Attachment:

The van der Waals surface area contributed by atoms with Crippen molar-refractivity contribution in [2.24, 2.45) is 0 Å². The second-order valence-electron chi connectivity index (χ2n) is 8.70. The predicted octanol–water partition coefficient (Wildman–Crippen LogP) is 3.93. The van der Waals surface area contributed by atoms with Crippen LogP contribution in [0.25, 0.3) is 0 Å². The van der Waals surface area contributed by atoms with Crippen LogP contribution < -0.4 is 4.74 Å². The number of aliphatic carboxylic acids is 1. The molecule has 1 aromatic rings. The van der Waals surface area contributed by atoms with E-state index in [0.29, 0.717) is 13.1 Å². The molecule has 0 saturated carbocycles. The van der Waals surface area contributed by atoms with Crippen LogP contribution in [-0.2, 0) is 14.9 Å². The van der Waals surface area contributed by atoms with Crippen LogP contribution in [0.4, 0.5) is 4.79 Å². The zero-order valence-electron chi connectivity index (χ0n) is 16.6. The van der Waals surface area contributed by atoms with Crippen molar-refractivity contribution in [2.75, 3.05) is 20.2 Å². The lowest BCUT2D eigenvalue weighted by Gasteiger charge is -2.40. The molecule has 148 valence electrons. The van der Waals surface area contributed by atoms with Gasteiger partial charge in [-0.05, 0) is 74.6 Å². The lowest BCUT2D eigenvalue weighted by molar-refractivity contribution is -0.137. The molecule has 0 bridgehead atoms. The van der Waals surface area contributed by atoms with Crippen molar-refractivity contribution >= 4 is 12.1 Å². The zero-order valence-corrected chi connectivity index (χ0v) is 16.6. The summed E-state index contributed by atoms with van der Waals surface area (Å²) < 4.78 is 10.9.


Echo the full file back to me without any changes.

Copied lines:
The van der Waals surface area contributed by atoms with Crippen molar-refractivity contribution in [2.24, 2.45) is 0 Å². The second-order valence-electron chi connectivity index (χ2n) is 8.70. The predicted octanol–water partition coefficient (Wildman–Crippen LogP) is 3.93. The van der Waals surface area contributed by atoms with Crippen LogP contribution in [0.25, 0.3) is 0 Å². The van der Waals surface area contributed by atoms with Crippen LogP contribution < -0.4 is 4.74 Å². The number of aliphatic carboxylic acids is 1. The molecule has 1 aromatic rings. The van der Waals surface area contributed by atoms with E-state index in [0.29, 0.717) is 13.1 Å². The molecule has 0 saturated carbocycles. The van der Waals surface area contributed by atoms with Crippen LogP contribution in [-0.2, 0) is 14.9 Å². The van der Waals surface area contributed by atoms with Crippen LogP contribution in [0.4, 0.5) is 4.79 Å². The zero-order valence-electron chi connectivity index (χ0n) is 16.6. The van der Waals surface area contributed by atoms with Crippen molar-refractivity contribution in [2.75, 3.05) is 20.2 Å². The lowest BCUT2D eigenvalue weighted by Gasteiger charge is -2.40. The molecule has 148 valence electrons. The van der Waals surface area contributed by atoms with Gasteiger partial charge in [-0.05, 0) is 74.6 Å². The lowest BCUT2D eigenvalue weighted by molar-refractivity contribution is -0.137. The molecule has 0 bridgehead atoms. The van der Waals surface area contributed by atoms with Crippen molar-refractivity contribution >= 4 is 12.1 Å². The zero-order valence-corrected chi connectivity index (χ0v) is 16.6. The summed E-state index contributed by atoms with van der Waals surface area (Å²) < 4.78 is 10.9.